‘Blinded by beauty’ – how teachers’ perceptions of ability are skewed by physical appearance

Teachers’ perceptions of their students’ academic abilities could be skewed by how physically attractive they are, according to new research.

The findings have “worrying implications” for students, say researchers from the University of St Andrews, because teachers’ perceptions of how well students might do academically can have a “real impact” on students’ future performance.

Post-doctorate researcher Sean Talamas explained that a student’s “attractiveness halo” can influence the expectations that teachers have of them.

“Attractiveness has an overarching effect on first impressions,” he told TES.

Beauty and the bias

The psychologist said that his paper, Blinded by Beauty: attractiveness bias and accurate perceptions of academic performance, was aimed at emphasising how prevalent and limiting the attractiveness bias is.

Mr Talamas explained that characteristics such as conscientiousness are ascribed more readily to attractive people, so teachers may place higher expectations on good-looking students.

The expectations teachers have of their students is known to have a psychological impact that significantly affects achievement.

Mr Talamas said: “Students can sense that, and it becomes a self-fulfilling prophecy.”

Rules of engagement

“This could manifest itself in the classroom by teachers calling on one student more than others or praising them a bit more generously.”

Mr Talamas, who has an MA in teaching from Austin Peay State University, Tennessee, has first-hand experiences of the factors that can affect the level of attention a student receives from a teacher.

He said: “Say I’m in a lab with my students – you spend more time with one student than another. This might be to do with their level of sociability or engagement. If we can see that whether a student is quiet or engaged might impact the way a teacher interacts with them, then attractiveness may equally have an impact.”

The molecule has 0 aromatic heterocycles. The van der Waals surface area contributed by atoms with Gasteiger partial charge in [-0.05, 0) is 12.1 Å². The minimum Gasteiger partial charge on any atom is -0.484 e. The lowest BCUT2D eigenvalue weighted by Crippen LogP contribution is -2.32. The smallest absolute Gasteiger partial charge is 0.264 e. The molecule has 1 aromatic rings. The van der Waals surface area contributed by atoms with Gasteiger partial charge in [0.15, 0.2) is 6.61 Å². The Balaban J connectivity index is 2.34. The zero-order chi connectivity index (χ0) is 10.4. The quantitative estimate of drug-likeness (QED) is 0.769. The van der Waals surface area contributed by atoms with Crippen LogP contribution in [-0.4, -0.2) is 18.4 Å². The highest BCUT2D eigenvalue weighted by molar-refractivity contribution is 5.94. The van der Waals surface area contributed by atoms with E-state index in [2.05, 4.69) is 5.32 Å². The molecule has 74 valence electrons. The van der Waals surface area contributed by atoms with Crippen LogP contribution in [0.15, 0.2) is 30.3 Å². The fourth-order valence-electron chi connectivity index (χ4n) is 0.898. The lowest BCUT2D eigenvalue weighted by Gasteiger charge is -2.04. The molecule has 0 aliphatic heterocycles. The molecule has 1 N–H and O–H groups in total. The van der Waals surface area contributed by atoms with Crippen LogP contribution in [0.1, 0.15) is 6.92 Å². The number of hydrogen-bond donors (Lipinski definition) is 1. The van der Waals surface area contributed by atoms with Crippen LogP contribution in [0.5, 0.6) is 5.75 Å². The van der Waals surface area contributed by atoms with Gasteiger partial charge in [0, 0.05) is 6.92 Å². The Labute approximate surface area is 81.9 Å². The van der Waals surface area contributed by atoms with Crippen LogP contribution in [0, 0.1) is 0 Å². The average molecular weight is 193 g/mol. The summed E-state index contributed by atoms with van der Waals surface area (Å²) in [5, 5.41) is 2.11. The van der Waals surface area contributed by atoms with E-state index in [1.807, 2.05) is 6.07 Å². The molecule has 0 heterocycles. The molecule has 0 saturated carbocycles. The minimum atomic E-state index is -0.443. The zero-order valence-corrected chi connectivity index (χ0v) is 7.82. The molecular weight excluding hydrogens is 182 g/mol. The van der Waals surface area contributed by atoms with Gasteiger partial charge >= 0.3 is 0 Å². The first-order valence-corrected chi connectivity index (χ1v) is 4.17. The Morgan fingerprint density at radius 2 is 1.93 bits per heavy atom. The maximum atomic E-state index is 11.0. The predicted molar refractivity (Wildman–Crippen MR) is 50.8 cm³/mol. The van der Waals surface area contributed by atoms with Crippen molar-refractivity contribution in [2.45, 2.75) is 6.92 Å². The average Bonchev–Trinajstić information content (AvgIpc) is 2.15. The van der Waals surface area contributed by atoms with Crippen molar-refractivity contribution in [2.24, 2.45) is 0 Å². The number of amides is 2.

The new research, published in the journal PLoS One, was conducted by collecting neutrally posed facial photographs and academic performance records from 100 students; these were then rated online for perceived attractiveness, academic performance, conscientiousness, and intelligence.

Reading faces

Professor David Perrett, Head of the Perception Lab at the University of St Andrews, added: “Prior work in our lab has shown that several aspects of personality can be detected from facial appearance.

“Cues to expression can leak into even neutral passport photographs, giving away a person’s sociability etc. However, accuracy in judging character from appearance is quite limited, hence people should be judged by their actions not their looks.”

The findings also suggest that an appearance of ill-health can also influence teachers’ judgements. Dr Talamas explained that looking unwell can create an impression that a student is less capable of high-level cognitive performance.

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